Mow This Way for a Healthy, Attractive, Hardworking Lawn

Turfgrass does more than lay there. It works hard to improve water, air and soil quality.

Lawns help water quality by preventing erosion, filtering runoff and helping the soil absorb water. Turf traps dust and produces oxygen. This helps air quality. Grass adds organic matter to the soil as it sheds plant parts during its lifecycle. And, adding organic matter is one of the best ways to improve soil quality.

Turfgrass also reduces air temperatures. As water is lost from the plant due to heat or its own natural processes, surrounding temperatures drop by up to 14 degrees Fahrenheit. This makes your yard a cool place to be on hot summer days and reduces home air conditioning costs.

Help your turf do all of this and more by following four simple steps to lawn mowing. Sharpen your mower blade, set it to 3 inches (or to your mower’s highest setting), take off no more than one-third of the grass blade, and leave the clippings on the lawn.

Mowing with a dull blade tears the grass instead of cutting it. This causes the plant to lose more water through its frayed ends, the frayed ends are unsightly, and it sets up your lawn for disease. So, sharpen your blades at least once per year.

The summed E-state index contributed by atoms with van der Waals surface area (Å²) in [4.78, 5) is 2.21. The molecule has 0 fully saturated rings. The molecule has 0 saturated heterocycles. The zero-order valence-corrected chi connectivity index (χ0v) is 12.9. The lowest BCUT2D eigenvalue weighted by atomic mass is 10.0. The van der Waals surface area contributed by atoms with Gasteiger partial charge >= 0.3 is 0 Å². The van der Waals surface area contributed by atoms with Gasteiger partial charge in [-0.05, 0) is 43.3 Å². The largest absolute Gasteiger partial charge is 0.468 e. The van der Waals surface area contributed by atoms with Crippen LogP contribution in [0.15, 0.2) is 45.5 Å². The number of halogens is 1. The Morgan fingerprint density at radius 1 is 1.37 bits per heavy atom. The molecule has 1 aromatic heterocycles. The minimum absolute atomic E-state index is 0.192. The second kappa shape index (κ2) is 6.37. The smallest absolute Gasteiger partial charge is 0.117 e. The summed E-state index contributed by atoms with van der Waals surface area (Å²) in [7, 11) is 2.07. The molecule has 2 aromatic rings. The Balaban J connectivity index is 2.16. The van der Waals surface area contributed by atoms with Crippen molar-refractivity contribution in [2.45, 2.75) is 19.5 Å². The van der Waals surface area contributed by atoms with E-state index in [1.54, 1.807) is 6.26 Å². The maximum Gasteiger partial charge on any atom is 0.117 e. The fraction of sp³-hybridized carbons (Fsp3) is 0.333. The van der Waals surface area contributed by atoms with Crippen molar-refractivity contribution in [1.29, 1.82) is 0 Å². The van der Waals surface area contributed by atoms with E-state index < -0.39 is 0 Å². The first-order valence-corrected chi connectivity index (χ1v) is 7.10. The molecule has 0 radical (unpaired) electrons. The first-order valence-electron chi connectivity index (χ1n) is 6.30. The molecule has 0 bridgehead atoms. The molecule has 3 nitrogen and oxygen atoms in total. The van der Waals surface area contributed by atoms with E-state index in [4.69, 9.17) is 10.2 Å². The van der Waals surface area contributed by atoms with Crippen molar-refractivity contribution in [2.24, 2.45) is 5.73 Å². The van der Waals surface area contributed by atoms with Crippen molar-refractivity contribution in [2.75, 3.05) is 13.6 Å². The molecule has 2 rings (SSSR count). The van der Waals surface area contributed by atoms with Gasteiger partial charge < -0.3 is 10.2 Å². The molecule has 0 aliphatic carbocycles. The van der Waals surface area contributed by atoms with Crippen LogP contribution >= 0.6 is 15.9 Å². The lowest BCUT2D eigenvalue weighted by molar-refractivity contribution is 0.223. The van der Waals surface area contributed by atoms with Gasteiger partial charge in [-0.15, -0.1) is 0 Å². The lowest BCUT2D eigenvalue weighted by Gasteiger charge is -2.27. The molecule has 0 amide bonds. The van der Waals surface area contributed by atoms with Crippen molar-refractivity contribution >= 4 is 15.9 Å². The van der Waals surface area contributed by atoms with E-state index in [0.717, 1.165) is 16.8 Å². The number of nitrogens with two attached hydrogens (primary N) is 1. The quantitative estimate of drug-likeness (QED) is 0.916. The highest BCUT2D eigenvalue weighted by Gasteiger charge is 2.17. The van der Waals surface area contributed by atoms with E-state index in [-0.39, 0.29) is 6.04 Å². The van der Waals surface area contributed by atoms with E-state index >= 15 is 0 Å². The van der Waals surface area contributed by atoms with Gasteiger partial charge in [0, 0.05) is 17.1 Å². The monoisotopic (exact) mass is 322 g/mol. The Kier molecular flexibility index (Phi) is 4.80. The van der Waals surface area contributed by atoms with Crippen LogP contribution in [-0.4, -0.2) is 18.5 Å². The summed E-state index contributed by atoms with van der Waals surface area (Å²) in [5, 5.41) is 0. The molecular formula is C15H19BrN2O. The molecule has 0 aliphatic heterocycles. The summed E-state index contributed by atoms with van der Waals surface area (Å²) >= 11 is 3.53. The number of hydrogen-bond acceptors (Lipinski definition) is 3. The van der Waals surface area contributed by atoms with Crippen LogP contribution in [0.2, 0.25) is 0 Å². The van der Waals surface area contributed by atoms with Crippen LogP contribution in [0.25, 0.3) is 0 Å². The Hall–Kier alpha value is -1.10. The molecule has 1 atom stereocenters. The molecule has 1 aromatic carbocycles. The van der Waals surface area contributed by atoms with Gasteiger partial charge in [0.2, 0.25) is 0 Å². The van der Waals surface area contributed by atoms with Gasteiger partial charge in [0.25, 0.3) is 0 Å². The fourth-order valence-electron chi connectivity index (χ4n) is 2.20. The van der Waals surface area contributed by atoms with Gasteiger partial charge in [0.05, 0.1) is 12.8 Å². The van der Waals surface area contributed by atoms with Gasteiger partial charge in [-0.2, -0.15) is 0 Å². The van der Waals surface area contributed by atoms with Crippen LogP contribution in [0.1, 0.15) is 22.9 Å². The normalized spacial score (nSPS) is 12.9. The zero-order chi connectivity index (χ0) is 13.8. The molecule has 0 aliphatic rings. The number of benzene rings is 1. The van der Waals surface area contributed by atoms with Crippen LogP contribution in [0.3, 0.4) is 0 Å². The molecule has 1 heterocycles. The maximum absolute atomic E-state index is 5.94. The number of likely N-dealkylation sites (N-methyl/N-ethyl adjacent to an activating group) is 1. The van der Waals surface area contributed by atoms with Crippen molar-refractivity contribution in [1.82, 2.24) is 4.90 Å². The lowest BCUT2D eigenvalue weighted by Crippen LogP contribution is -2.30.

Mow high to help your grass and hinder weeds.

The higher a lawn is mowed, the deeper its roots grow. Deep roots take up moisture that shallow roots cannot. This comes in handy as temperatures soar. Your lawn will handle the heat better and maybe even need less water from you.

Another benefit of longer grass blades is the plant has more leaf area to make its own food through photosynthesis.

Taller grass blades also give shade to tender grass plant crowns. This shade, while good for turf, makes it harder for weeds to sprout. And, the ones that do sprout have a difficult time competing against the healthy and strong lawn.

Taking off no more than one-third of the grass blade reduces plant stress and protects those tender crowns. The lawn is healthier and more attractive when mowed this way.

If mowing the lawn to 3 inches tall removes more than one-third of its height, mow more often. Since our cool-season turfgrasses grow faster in spring and fall, mowing frequency should increase then. In summer, turf growth will slow down a bit, and you can too.

Mowing frequently produces short grass clippings; leave them on the lawn. They will filter down into the soil and quickly decompose. This returns plant nutrients to the soil and feeds the thatch-decomposing good bacteria that live there.

Leaving clippings on the lawn helps meet your turf’s fertilizer needs. Do this and apply fertilizer in late fall. Then, you will see an early spring green up, and you may be able to skip your spring fertilizer application.

These four steps of mowing high frequently with a sharp blade and leaving the clippings will give you a healthy, attractive lawn that works hard for you and the environment too. To learn more, visit


Ashley Andrews is the horticulture communications assistant with University of Nevada Cooperative Extension. Horticulture questions? Contact a Master Gardener at or visit